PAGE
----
Transforming Communities

Live Music Now’s Top 5 Moments of 2017

LMN’s Top 5 Moments of 2017


We had a fantastic 40th anniversary year in 2017.

During 2017, we reached
120,557 people
in care homes, special schools, hospitals and communities around the UK.
We supported
310 musicians
from Classical, Jazz, World and Folk music ensembles.


With so much going on, we decided to share our top five favourite projects of the year. Take a look back at some of the amazing work our musicians have been doing across the UK. We couldn’t have done it without your support.

1. The Sky Begins to Change

The Sky Begins To Change is a brand new 20-minute piece composed by LMN alumna Kerry Andrew on the theme of “how we talk”. The Arts Council England-funded commission drew on material gathered during musical outreach sessions led by Live Music Now musicians with hundreds of older people in care homes in Gloucestershire, Lincolnshire and Shropshire over the past year, in partnership with The Orders of St John Care Trust and Creative Inspiration Shropshire. The piece premiered this past summer at Barton Arts Festival, Cheltenham Music Festival and Shrewsbury Folk Festival.


2. LMN Residency Continues at Kingfisher Community Special School

We launched our 2-year Musician in Residence programme at Kingfisher Community Special School in last year. In 2016-2017, LMN musician Caroline Waddington (clarinet) provided regular music sessions throughout the year for small groups of children and helped the school develop their new music curriculum. The school has been delighted with the impact of the music sessions, promoting children’s communication, engagement and sensory experiences.

“Some of our ASD children have be able to access some 1-1 sessions. Due to Caroline’s musical knowledge she has been able to use colour and pattern to teach one child some piano – this is amazing!” – Kingfisher School

“Caroline’s lessons are beautiful and the use of the clarinet provoked responses from the children that l am unable to gain in the classroom. The pace of the lessons was great and the time given to each child was equally suitable. She created a calm atmosphere allowing the children to feel comfortable and relaxed.” – Class Teacher, Kingfisher School

In addition to the residency we also provided concerts for the whole school – Borealis Saxophone Quartet, 12th January 2017 and Slidin’ About Trombone Quartet, 16th June 2017. LMN violinist Jess Hall will continue this work next year and will also work with the school to provide two embedded training projects for other musicians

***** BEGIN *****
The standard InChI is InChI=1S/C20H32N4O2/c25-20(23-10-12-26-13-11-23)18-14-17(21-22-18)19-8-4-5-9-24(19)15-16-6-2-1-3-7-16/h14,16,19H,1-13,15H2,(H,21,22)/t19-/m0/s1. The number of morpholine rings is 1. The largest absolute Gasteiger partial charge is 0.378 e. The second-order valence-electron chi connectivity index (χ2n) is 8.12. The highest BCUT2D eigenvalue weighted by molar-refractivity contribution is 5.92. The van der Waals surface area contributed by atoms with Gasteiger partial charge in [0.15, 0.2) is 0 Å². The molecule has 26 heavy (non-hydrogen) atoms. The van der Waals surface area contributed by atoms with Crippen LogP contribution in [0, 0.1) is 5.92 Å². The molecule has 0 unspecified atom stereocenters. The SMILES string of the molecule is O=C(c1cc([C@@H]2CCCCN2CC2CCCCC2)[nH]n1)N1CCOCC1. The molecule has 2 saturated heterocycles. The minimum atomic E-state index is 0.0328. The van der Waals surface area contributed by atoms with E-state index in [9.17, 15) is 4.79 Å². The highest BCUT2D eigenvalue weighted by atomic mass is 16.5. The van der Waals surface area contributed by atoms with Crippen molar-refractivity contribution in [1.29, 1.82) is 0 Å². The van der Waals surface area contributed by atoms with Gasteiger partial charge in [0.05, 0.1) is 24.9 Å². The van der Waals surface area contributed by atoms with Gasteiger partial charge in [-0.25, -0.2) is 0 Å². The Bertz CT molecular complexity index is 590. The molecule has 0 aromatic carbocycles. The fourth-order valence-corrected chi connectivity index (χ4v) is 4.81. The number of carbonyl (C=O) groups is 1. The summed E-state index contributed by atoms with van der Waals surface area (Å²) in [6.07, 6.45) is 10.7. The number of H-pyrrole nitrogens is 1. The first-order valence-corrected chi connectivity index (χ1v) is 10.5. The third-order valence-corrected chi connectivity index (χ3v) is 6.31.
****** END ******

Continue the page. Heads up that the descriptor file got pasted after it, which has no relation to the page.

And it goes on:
The LMN Music Residency Programme (Fellowship) is funded by the Paul Hamlyn Foundation (Arts in Education Programme) and the Stoller Charitable Trust.


3. Alan’s scat singing solo in a North London care home

LMN musicians have been working with Alan and his neighbours in a North London care home on a choir and singing project. Singing in the care home choir gives Alan a chance to fully participate in a group activity.

Alan moved to Nightingale a year and a half ago following a large bleed to his brain. He was left with aphasia, which affects his speech and he has difficulties with communication. Alan has always loved music, particularly Jazz artists such as Ella Fitzgerald, so he is familiar with scatting.

Alan’s daughter wrote:
”It is wonderful to see how participatory music activities like this illustrate the different ways language can be used and how someone who sometimes struggles to be fully understood can be truly celebrated in this special moment.”


4. Over 60 musicians attend LMN’s first Musicians’ Practice Forum

Live Music Now held the first ever Musicians’ Practice Forum for LMN musicians across the UK on 30 January 2017, supported by Help Musicians UK and the Mayfield Valley Arts Trust.

Over sixty LMN musicians travelled to Cecil Sharp House in London to take part in a day of discussion, training refreshers, networking and performances and a keynote from Youth Music CEO, and LMN alumnus, Matt Griffiths. Read more here.


5. Menuhin’s Violin

Imagine yourself inside Yehudi Menuhin’s violin as it resonates with memories of the music it has played, the places it has travelled, and the people who continue to be affected by its owner’s legacy.

This was the starting point for a unique collaboration between Live Music Now, artist Heidi Hinder, composer Richard Barnard and children in primary and special schools from across Devon. The resulting musical-sculptural installation, which was displayed at The Mix Devon schools festival and at Dartington Hall, allowed audiences a glimpse inside “Menuhin’s Violin” as they listened to a soundscape of music and words evoking the memories of the world-renowned violinist.

This Heritage Lottery funded project celebrates the 100th anniversary of Menuhin’s birth, and his legacy in Live Music Now, the organisation he helped establish 40 years ago.


*Figures relate to the 2016-2017 fiscal year.




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